One of my favorite movie lines of all time is from “The Outlaw Josey Wales” when Clint Eastwood says to the bounty hunter who is trying to hunt him down “Dying ain’t much of a living, boy”. For a trip down memory lane, you can see the clip by clicking here.
Degrees conferred are supposed to allow us to earn a living in our chosen field. Certain degrees are earmarked for specific occupations and therefore labeled as vocational or professional. These programs are more practitioner oriented and intended for a specific occupation. For example, a chemical engineer is probably not going to take a job as a marketing manager out of college. Other programs are meant to be a stepping stone to a larger career field. Further, these classifications can be very slippery and many degrees can be very broad in their application. My daughter got great training in mathematics, but turned out to be an operations manager.
As the country has turned its attention more and more to ensuring that degrees equip graduating students to earn a living, classifications of degrees for this purpose help to look at the issue holistically. Degrees are awarded based on the Classification of Instructional Program (CIP) code. Organizations have aggregated programs based on this CIP code such as the work done by the Indiana University for Postsecondary Research in the Carnegie Classifications of Institutions of Higher Education. A CIP categorization can be found here.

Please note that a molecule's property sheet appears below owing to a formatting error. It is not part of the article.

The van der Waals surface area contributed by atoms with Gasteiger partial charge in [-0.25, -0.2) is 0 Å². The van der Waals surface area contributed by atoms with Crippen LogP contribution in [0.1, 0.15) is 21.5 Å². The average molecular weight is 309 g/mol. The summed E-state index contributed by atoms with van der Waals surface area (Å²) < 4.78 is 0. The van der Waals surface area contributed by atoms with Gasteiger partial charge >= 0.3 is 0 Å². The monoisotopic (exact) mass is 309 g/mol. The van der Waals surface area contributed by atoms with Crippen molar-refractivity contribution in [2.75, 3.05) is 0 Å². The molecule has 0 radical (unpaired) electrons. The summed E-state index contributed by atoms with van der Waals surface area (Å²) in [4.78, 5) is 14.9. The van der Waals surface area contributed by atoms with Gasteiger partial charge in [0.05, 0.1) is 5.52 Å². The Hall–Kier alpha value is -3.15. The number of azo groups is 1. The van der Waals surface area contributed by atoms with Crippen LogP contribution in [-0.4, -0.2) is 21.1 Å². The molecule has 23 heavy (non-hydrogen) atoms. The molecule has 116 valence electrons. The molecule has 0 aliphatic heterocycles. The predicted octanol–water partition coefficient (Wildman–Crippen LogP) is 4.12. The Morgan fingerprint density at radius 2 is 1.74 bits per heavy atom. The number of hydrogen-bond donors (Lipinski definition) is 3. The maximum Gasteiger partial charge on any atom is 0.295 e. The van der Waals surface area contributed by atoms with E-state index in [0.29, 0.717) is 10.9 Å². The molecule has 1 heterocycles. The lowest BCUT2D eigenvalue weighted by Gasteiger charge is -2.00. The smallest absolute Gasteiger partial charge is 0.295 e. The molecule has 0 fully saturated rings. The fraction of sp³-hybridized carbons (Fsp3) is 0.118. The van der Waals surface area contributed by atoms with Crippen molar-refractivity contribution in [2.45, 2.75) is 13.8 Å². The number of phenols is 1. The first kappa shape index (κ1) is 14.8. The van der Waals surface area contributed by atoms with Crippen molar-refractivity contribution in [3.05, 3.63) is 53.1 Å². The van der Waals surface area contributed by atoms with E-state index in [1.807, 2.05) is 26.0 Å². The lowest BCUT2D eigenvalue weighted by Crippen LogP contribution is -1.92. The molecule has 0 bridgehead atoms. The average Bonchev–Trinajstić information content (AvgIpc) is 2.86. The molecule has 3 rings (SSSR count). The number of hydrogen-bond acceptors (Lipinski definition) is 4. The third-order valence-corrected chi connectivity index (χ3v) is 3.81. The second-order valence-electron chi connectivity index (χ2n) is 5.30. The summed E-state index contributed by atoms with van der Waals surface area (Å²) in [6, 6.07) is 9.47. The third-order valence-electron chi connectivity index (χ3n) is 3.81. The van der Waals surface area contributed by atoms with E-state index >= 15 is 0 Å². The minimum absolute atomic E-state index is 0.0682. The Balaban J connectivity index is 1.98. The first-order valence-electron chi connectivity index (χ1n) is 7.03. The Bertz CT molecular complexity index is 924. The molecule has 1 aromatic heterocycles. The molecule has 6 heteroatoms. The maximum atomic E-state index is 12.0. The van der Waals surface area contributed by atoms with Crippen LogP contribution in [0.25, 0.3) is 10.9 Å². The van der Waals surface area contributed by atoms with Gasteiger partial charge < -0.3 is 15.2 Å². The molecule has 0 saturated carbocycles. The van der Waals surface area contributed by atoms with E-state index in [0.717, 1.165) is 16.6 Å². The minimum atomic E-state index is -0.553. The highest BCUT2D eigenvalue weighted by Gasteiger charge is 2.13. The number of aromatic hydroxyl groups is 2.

We compared the total degrees identified as either career/technical based on these groupings and compared it to the total of Associates and Certifications offered by institution. We also compared the degrees categorized as Professional and compared it to the total of Bachelor’s degrees. Approximately 42% of Associates or Certificates degrees were identified as career or technical, and approximately 56% of Bachelor’s degrees were identified as professional. In the aggregate, about half of degrees awarded provide practical training for a specific job. By clicking on this link, you can download a spreadsheet that will provide you with the total technical or professional degrees awarded by institution as compared to all other Associates, Certificates, or Bachelor’s degrees awarded.